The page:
Another aspect the invention features manufacturing the sheets described above by coextrusion. In the preferred method of manufacturing the seven-layer sheet, the less rigid bulk material, the rigid material, and the tie layer material are injected into a first coextrusion block to form a five-layer stream having the bulk material in the middle, separated from outer layers of the rigid material by intermediate layers of the tie layer material; the five-layer stream is injected into a second coextrusion block with additional streams of the bulk material and the tie layer material to form a seven-layer stream comprising the five-layer stream, an intermediate tie layer, and a cover layer of the same material as the bulk layer; and the seven-layer stream is then passed through a coextrusion die to result in a seven-layer sheet with the cover layer on one surface where it can be used as a food contacting layer in a container. By this method of manufacture, a complex multilayered sheet is simply and expeditiously prepared from three sources of material by a single coextrusion process, and there is no need for laminating a large number of different layers or multilayered sheets together.
The structure and manufacture of the presently preferred embodiment of the invention will now be described after first briefly describing the drawings.
FIG. 1 is a perspective view of a container according to the invention.
FIG. 2 is a cross-sectional view, taken at 2--2 of FIG. 1, showing the multilayer structure of the container.
FIG. 3 is a cross-sectional view of a portion of a multilayered container of another embodiment of the invention.
FIG. 4 is a diagrammatical view of the manufacturing process for forming the FIG. 1 container.
FIG. 5 is a diagrammatical view of the manufacturing process for forming a sheet for the FIG. 3 container.
Referring to FIG. 1 there is shown plastic container 10 with cylindrical depression 12 having an opening in square face 14. Container 10 is made from a multilayer sheet formed by coextrusion.
Referring to FIG. 2 there is shown a portion of the face 14 of container 10. It includes a central bulk layer 16 made of medium density polyethylene (available from Chemplex Company under the trade designation Chemplex 3024 and having a tensile modulus of greater than 0.27×104 kg/cm2 and a melt flow index of 3.0 decigrams/min), outer layers 18 of rigid acrylonitrile-methyl acrylate copolymer (sold under the trade designation Barex 210 by Vistron Corp. and having an O2 permeability at 73° F. of 0.8 cc/mil/100 in2 -24 hr-atm, a melt flow index of 3 decigrams/min, and a tensile modulus of 3.59×104 kg/cm2), and two intermediate tie layers 20 made of adhesive material (sold by Phillips Chemical Company under the trade designation Solprene 416P, a block polymer having a butadiene/styrene ratio of 70/30, a molecular weight of 140M, a specific gravity of 0.94 and a melt flow index of 2 decigrams/min). In thermoformed container 10, structural bulk layer 16 is 10 mils thick, outer rigid layers 18 are each 3 mils thick, and the intermediate adhesive tie layers 20 are each 1/2 mil thick, resulting in a 17 mil thick wall. The rigid material in outer layers 18 is spaced from the neutral axis, which passes through the center of bulk layer 16, at locations where it is effectively used to resist bending moments and provide rigidity to sheet 14. Thus, smaller amounts of rigid material can be used, and this results in savings of money when the rigid material is more expensive than the bulk material. (E.g., here acrylonitrile-methyl acrylate is substantially more expensive than polyethylene.)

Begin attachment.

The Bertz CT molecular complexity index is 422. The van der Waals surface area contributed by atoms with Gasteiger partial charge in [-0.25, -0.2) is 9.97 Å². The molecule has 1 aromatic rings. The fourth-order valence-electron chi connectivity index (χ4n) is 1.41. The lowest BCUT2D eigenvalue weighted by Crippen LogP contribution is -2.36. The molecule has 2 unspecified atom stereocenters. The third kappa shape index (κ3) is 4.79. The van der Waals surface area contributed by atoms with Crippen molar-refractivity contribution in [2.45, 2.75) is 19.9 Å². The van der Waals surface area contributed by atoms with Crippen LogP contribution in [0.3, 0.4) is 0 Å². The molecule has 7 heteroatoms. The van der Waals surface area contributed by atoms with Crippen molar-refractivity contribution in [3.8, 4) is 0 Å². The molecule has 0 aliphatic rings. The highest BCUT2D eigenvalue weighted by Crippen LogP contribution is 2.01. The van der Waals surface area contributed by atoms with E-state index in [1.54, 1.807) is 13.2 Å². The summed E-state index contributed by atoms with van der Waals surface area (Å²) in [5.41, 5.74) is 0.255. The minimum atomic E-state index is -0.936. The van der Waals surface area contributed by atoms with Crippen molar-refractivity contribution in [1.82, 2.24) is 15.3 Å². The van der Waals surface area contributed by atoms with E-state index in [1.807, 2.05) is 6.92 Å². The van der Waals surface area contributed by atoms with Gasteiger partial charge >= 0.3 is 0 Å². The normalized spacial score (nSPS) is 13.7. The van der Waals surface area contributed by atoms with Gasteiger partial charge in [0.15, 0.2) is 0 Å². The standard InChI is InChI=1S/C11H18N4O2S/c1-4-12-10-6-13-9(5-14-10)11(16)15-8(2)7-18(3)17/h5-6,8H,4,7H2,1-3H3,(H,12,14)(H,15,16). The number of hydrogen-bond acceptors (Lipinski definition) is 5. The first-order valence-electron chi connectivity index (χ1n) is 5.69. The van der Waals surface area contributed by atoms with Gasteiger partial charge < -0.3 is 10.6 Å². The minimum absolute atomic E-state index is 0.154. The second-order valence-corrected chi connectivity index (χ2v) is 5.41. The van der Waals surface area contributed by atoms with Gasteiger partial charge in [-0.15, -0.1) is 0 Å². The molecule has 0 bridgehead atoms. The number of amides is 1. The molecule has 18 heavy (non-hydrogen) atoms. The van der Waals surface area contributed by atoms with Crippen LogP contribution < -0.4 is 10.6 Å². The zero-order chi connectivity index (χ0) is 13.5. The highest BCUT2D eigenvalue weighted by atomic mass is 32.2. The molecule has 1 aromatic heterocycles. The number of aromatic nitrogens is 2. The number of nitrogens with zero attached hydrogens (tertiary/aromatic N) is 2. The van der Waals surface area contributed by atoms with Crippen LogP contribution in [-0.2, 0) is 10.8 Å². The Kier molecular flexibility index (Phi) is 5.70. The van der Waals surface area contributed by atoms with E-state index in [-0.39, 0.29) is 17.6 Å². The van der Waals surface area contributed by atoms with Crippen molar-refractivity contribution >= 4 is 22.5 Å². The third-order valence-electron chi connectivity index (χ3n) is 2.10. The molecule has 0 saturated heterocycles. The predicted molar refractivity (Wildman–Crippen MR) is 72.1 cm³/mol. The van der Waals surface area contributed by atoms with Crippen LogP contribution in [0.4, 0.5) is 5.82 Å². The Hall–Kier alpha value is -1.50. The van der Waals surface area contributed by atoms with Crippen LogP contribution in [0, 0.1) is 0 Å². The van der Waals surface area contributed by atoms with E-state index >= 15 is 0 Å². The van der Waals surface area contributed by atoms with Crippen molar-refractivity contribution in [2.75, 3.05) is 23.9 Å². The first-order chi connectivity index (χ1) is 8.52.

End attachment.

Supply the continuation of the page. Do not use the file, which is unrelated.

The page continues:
Referring to FIG. 3, the seven-layer structure of face 21 of a container suitable for packaging food is shown. The five bottom layers are the same as the layers of the FIG. 2 structure; there is also included 3.0 mil thick cover layer 22 of medium density polyethylene (made of the same material as bulk layer 16) adhered to the upper rigid layer 18 by 0.5 mil thick adhesive tie layer 24 (made of the same material as adhesive tie layers 20). Cover layer 22 is on the interior so that the food contacts it and not the acrylonitrile-methyl acrylate copolymer rigid layer below it, which copolymer is not approved for use as a food contacting material.